Children ‘being failed’ as figures show almost 3,000 strip-searches by police
Black children were up to six times more likely to be strip-searched by police and more than half of the almost-3,000 strip-searches in recent years have taken place without an appropriate adult present, a report has shown.
Locations for searches across England and Wales included police vehicles and schools with a small number even taking place in takeaways and amusement parks, the research by the Children’s Commissioner revealed.
Dame Rachel de Souza said the findings demonstrated “evidence of deeply concerning practice” with “widespread non-compliance” with statutory safeguards, and added that children are “being failed by those whose job it is to protect them”.
The commissioner ordered the report after the Child Q scandal which came to light last March.
The 15-year-old black schoolgirl was strip-searched by police while on her period after being wrongly suspected of carrying cannabis at school.
Scotland Yard apologised and said the strip-search at the girl’s school in 2020 without another adult present “should never have happened”.
After that scandal Dame Rachel requested figures for strip-searches by the Metropolitan Police force which, when reported last August, showed more than 600 children underwent “intrusive and traumatising” searches over a two-year period, with black boys disproportionately targeted.
The latest report, published on Monday and showing data for forces across England and Wales, revealed a total of 2,847 strip-searches took place between 2018 and mid-2022 of children aged between eight and 17.
The vast majority of children strip-searched were boys (95%) while 5% of such searches were carried out on girls.
About 38% of children strip-searched were black and the report found black children were up to six times more likely to be strip-searched when compared with national population figures, while white children were around half as likely to be searched.
The report described this as a “pronounced and deeply concerning ethnic disproportionality” and Dame Rachel branded it “utterly unacceptable”.
The commissioner said she has “serious concerns about the poor quality of record-keeping, which makes transparency and scrutiny very difficult, and means that the numbers in this report may only be a minimum”.
One per cent of strip-searches were conducted “within public view”, the report said, although the location was not recorded in 45% of cases.
More than half (52%) of strip-searches were conducted without an appropriate adult confirmed to be present.
The presence of an appropriate adult is required by law, except in cases of “urgency”, and is usually a parent or guardian but can also be a social worker, carer or volunteer.
Among her recommendations Dame Rachel is calling for “urgency” to be removed as an exception and said constant supervision should be recommended.
Six per cent of strip-searches were conducted with at least one officer of a different gender than the child being searched present, the report added.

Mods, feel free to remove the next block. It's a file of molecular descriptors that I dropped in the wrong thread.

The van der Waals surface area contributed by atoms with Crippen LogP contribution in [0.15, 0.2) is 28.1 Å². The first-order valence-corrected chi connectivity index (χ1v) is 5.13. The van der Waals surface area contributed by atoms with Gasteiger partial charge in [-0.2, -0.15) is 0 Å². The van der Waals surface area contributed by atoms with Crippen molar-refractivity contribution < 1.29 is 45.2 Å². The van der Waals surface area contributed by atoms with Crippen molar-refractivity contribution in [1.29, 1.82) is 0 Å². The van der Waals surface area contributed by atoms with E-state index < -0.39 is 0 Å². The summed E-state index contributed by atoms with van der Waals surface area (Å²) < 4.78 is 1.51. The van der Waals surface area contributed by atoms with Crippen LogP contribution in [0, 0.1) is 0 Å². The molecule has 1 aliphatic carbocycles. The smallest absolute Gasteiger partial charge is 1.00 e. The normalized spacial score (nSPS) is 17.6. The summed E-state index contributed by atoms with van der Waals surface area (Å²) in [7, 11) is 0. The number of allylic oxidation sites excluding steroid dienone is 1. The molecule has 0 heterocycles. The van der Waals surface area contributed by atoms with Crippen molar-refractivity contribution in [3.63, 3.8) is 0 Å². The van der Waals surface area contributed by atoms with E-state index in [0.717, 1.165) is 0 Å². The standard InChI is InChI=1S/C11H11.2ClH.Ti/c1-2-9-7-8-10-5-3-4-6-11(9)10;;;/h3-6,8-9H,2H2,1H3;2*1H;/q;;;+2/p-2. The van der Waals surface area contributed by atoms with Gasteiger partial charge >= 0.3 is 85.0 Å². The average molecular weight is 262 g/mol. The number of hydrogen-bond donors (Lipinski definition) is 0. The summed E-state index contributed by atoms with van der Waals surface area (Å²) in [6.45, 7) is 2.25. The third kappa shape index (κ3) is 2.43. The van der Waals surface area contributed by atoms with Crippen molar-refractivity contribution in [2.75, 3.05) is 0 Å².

Dame Rachel said while she accepted that strip-searching children can be necessary in limited situations, it is an “intrusive and potentially traumatic power” which must be subject to “robust safeguards”.
She said: “The additional complexity of conducting these searches during a stop and search should mean that there is a higher degree of scrutiny than if conducted in custody, not less.”
Dame Rachel said attention on the issue had not come about due to a police whistleblower or a damning inspection report, but “the bravery of a girl to speak up about a traumatic thing that happened to her”, referring to the case of Child Q.
The commissioner warned that officers are too often “forgetting that children are children” as she called for a strengthening of the guidelines around strip-searches, more oversight and inspection to ensure compliance, and reform of a culture “that has allowed this to go unchallenged”.
Among her 17 recommendations, Dame Rachel called on the the Home Office to carry out a comprehensive review of the legislative and policy framework for child strip-searches and make specific changes to the Police and Criminal Evidence (Pace) Codes.
Among these, and regarding the requirement for an appropriate adult to be present for strip-searches of children in custody and under stop and search powers, she said it must only be “the most exceptional situations where there is serious risk to the child’s life or welfare” where this is not the case.
She said schools should be excluded as an appropriate location for a strip-search and that they should only be conducted at a nearby police station, medical premises or home address.
Dame Rachel said the Home Office should require forces to report annually on the strip-searching of children, including recording ethnicity, whether an appropriate adult was present, the specific location and whether a safeguarding referral was made.
She said the National Police Chiefs’ Council should also publish an action plan on reforming stop and search practices, including strip-searches of children.
Dame Rachel said: “I find it completely unacceptable that police forces in England and Wales are largely unable to account for the necessity, circumstance and safeguarding outcome of every strip-search of a child that they conduct.
“I will not accept that the power to strip-search is being used responsibly until that is the case.”
The Children’s Commissioner’s office said it “eagerly anticipates” recommendations to be made by the Independent Office for Police Conduct which is investigating the Child Q case.